I'm so happy that the wonderful women at The Estella Society have brought back Book Blogger Appreciation Week, first conceived and run by Amy of My Friend Amy in 2008.
Despite my support and enthusiasm, I'm currently swamped with work, so my participation will be limited. One thing I wanted to be sure to do, though, was sign up for the blogger interviews.
The interviews are a fantastic way to get to know other bloggers, so make a point of clicking on over to The Estella Society to find more Q&As with your fellow book enthusiasts. But first stick around to meet Curtis.
Curtis blogs over at Convergence Book Reviews, where he shares his thoughts on what's he's reading and talks about some book events he's attended. Listen in while he and I visit. Oh, and don't forget to head on over to Convergence Book Reviews to see my answers to his questions.
Me: The first thing I noticed when I visited your blog is that we overlap on very few books. You read a lot of M/M romance, and I haven't read any. What two books would you recommend to someone new to the genre?
Curtis: There are some really great writers in the genre, who I think sometimes get overlooked because it’s seen as a niche and the books don’t often make it to the mainstream. If I had to choose two books, I’d start with Greenwode by J. Tullos Hennig. It’s an incredibly rich retelling of the Robin Hood story, which is a story I’ve always enjoyed in its many variations. It’s definitely one of my favorite books I’ve read. The second I’d recommend would probably be The River Leith by Leta Blake. It’s about an amateur boxer who suffers a brain injury and loses three years of his memories—including all memories of his boyfriend and taking him back to a time when he hadn’t thought loving a man was a possibility. It’s a well-written, emotional, and inspiring story.Me: Wow, both those books sound amazing. I was just saying the other day how much I like retellings, so the first book is likely a good match for me. The second book sounds emotionally powerful. Your blog is solidly about the books, which is a good thing. But can you tell us what else you like to do besides read?
Curtis: I’m an avid fan of the arts, especially music and theatre, and I find time to be active both as a patron and volunteer in my local community. I’m a freelance proofreader, currently contracted with two fiction publishers, and I also spend some of my online time as a co-chair of the Volunteers & Recruiting Committee of the Organization for Transformative Works, a non-profit organization that strives to provide access to and preserve fanworks and fan culture.Me: I didn't realize you were a fellow freelancer—that's a fun connection between us. How cool that you're active in the arts community. Now, of course, I have to know what prompted you to start a book blog.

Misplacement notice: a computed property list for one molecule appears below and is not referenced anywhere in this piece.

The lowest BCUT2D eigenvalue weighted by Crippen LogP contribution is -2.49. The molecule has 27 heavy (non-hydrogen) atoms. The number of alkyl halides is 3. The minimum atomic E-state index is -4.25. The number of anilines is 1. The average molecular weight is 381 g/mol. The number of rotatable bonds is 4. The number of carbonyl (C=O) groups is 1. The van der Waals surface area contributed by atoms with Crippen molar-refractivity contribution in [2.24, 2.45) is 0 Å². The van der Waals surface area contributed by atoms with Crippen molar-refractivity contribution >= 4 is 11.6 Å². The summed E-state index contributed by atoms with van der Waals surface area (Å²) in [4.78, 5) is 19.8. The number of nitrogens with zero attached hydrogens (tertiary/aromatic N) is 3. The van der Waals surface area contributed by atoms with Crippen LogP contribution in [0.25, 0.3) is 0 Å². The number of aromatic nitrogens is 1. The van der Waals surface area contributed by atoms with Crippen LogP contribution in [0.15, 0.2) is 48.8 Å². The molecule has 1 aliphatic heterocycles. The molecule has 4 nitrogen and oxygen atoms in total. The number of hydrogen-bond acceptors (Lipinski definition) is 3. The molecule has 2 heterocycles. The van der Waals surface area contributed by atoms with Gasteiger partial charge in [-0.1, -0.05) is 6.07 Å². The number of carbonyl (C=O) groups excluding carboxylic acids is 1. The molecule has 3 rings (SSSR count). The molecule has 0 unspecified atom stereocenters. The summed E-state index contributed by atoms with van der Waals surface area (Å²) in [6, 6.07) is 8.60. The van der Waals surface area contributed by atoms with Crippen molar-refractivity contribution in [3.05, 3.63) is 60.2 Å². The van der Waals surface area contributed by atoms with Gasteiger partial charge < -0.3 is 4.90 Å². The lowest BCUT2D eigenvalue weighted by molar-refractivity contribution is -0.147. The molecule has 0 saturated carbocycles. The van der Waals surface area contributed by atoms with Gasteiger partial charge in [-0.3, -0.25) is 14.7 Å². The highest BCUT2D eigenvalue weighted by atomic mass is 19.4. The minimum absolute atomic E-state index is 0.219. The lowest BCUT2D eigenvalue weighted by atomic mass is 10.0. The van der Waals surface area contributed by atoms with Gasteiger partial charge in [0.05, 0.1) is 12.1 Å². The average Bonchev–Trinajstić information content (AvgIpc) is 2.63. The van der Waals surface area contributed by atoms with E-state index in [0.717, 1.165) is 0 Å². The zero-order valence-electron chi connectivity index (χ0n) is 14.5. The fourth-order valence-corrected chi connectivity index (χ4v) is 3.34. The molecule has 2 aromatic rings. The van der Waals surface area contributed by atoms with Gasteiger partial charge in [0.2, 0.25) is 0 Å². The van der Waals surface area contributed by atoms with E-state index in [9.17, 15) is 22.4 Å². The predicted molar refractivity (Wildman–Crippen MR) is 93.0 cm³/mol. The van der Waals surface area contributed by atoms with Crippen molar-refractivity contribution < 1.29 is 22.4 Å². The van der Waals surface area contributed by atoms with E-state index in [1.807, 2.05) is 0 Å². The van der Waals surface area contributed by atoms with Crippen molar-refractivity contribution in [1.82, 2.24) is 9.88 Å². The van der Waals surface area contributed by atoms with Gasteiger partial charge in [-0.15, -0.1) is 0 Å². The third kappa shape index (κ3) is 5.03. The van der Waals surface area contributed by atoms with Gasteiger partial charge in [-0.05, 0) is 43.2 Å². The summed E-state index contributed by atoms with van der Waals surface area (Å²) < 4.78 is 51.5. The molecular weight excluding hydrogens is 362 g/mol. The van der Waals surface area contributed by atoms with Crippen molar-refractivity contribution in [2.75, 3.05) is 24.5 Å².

Curtis: I’ve always been an avid reader, and I often have people come to me for book recommendations. I found that it would be not only an opportunity for me to share some of my thoughts on books more broadly, but it could also be a catalyst to help me stay on top of my reading goals. The authors and publishers that I’ve been able to engage with as a result of starting the blog have served as an added benefit that helps keep me going.Me: I too love the interaction with other book people. Now if only I were better at meeting my reading goals. I see that you went to the Gay Romance Northwest Meetup last year. Can you tell us where and when will it be held this year? Any advice for a first-time attendee?
Curtis: Gay Romance Northwest will be held on Saturday, September 24 in Seattle. It’s a day-long gathering of authors, editors, publishers, bloggers, reviewers, and readers with a connection to LGBTQ fiction and romance. My recommendation to a first-time attendee would be to plan to stay for the whole day. Things usually get started in the morning and go into the night, but there is just so much to offer. The schedule usually includes panels for current and aspiring writers, reader discussions, sessions exploring the state and future of the genre, a book fair/author meet-and-greet, and a celebratory event to end out the day. Attendees also typically leave with some great author swag and free books generously provided by authors and publishers.Me: This sounds like a fantastic event for all kinds of book lovers. Seattle is too far for me to travel, but I hope those of you in the Northwest seriously consider attending. My last question is this: You've decided not to post one- and two-star reviews, a decision lots of book bloggers make. Do you tend to skip negative reviews when you read other blogs? How do you feel about people writing posts about books they gave up on (DNFs)?
Curtis: I don’t really have a strong opinion on people posting negative or DNF reviews on their blogs, and if I see one, I don’t necessarily just skip past it. The reason I decided not to post one- or two-star reviews is the I see my blog as a place to recommend books. Recognizing that I’m probably not recommending a one- or two-star review, I prefer to focus my energy on sharing the books I really enjoyed. Everyone has their own approach, and it’s often through seeing a variety of opinions that people can really find what might be of interest.Me: I totally understand the idea of wanting to be a source for recommendations. I agree too that a variety of opinions is important. I enjoy reading negative reviews, if they're respectfully written.
I hope you added Convergence Book Reviews to you blog reader and had fun getting to know Curtis. I'm all about expanding my horizons, and it's great to know I that I now have a reliable source for recommended M/M romance. Plus the two books he suggested in the interview have already made it to my wish list.